Many attorneys find that the limited-scope services client is more receptive to a flat fee for providing legal services. Many people are uncomfortable with the uncertainty of paying an hourly rate for an unknown number of hours. Many clients have limited funds to pay an attorney, and they want to establish how much it will cost to receive specific legal services.

Attorneys who have not set flat fees previously may want to review some of the firm’s prior hourly billing statements to determine an average range of charges for a specific legal service. For example, an attorney could determine how much clients are typically charged to prepare the initial documents to start a divorce, then the firm could set a flat fee to prepare that set of documents or each individual document. The firm could set a flat fee for a morning or afternoon court hearing and another fee for an all-day hearing. After the flat fee is established, it should be monitored to determine if the flat fee provides sufficient revenue to the firm and is agreeable to the clients. If the flat fee is not working, it can be adjusted. The attorney should also check any court rules and ethics opinions regarding setting legal fees to ensure that the flat fees comply with the state’s requirements.

Sometimes the firm may not want to set a flat fee for a particular matter or preparation of a specific type of document. For example, when attorneys prepare documents relating to requests for court orders for child custody matters, the time it takes to prepare documents for different clients may vary greatly depending on the number of issues raised in the documents. There are different ways to handle this situation. One firm may decide to charge a flat fee based on the number of pages in the pleading and the number of pages of exhibits attached to the pleading. Another firm may decide to charge an hourly rate with a cap so the client knows the maximum that would be charged to prepare the document. A third firm might decide that some documents or matters can only be handled on an hourly billing basis.

Some attorneys may be concerned about clients expecting a discount for limited-scope services. Attorneys typically charge the same fees for limited-scope legal services and full-representation legal services. Many attorneys ask for all their flat fees to be paid at the beginning of the case instead of only asking for a deposit toward legal fees. Other attorneys are willing to offer payment plans. The client saves money with limited-scope services because the attorney is performing fewer legal tasks.

Attorneys should perform the same quality of work for a limited-scope services client that they perform for a full-representation client. Limited-scope representation clients may be a good source of referrals to the attorney because people who pay less money for legal services may be happier with the results they received for their money.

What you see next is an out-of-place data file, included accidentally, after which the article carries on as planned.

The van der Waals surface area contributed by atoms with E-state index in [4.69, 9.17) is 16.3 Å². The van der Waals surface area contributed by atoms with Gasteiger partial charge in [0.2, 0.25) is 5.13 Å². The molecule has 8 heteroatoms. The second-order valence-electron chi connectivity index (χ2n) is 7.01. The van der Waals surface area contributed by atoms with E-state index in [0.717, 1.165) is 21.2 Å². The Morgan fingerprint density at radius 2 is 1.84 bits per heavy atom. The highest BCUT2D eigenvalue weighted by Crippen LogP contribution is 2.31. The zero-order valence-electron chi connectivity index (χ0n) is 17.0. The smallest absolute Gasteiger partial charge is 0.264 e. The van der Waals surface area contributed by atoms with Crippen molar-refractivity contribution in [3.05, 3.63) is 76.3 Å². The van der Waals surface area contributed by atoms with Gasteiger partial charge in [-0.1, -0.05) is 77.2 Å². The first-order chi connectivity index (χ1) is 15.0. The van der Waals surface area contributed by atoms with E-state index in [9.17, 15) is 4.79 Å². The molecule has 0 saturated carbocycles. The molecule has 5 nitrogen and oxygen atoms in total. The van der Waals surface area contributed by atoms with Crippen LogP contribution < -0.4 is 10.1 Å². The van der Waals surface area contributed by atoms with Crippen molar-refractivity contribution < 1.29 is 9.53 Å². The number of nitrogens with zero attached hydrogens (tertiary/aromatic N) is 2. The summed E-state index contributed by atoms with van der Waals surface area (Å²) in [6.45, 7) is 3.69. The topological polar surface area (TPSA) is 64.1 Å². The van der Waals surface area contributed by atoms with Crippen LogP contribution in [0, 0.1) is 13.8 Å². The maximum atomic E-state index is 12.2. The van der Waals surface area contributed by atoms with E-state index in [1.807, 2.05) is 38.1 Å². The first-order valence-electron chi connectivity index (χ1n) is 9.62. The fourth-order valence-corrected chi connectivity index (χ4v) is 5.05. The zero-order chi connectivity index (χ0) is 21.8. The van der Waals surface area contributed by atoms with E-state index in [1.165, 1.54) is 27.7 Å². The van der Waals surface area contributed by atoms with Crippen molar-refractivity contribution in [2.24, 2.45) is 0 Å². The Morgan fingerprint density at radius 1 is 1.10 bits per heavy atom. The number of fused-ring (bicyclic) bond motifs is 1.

Marketing and Ethics

There are many ways to market limited-scope services. A lawyer can discuss the concept of limited-scope services during the initial consultation if she thinks it is a good alternative for a potential client. The attorney may want to include information about limited-scope services in the office’s written marketing materials. Counsel may want to join an attorney referral service that offers panels for limited-scope services. The lawyer may want to blog about limited-scope services because many consumers are not familiar with the availability of using attorneys on a limited basis. The attorney may want to include information about limited-scope services on the firm’s website. Counsel also may want to promote the availability of limited-scope services through Internet marketing sites.

Attorneys who have never provided limited-scope services may be concerned about ethical issues and court rules in their state, but many states permit limited-scope services for family law cases. An initial resource for researching court rules and ethics opinions can be found on the American Bar Association website (americanbar.org). The Standing Committee on the Delivery of Legal Services has a Pro Se/Unbundling Resource Center (tinyurl.com/7p43uop) that has court rules and ethics opinions from many states. Attorneys can further research limited-scope services through their state bar associations. Some state bar associations offer ethics hotlines.

Conclusion

There are benefits to both self-represented parties and attorneys when attorneys offer limited-scope services in family law cases. An attorney may want to start by accepting a small number of limited-scope representation cases until counsel can refine office policies, procedures, and documents for assisting self-represented parties on a limited-scope basis.

Anne C. Adams

Anne C. Adams is a Certified Family Law Specialist certified by the State Bar of California Board of Legal Specialization. She practices in Los Angeles County, California. She is writing a book on limited-scope services.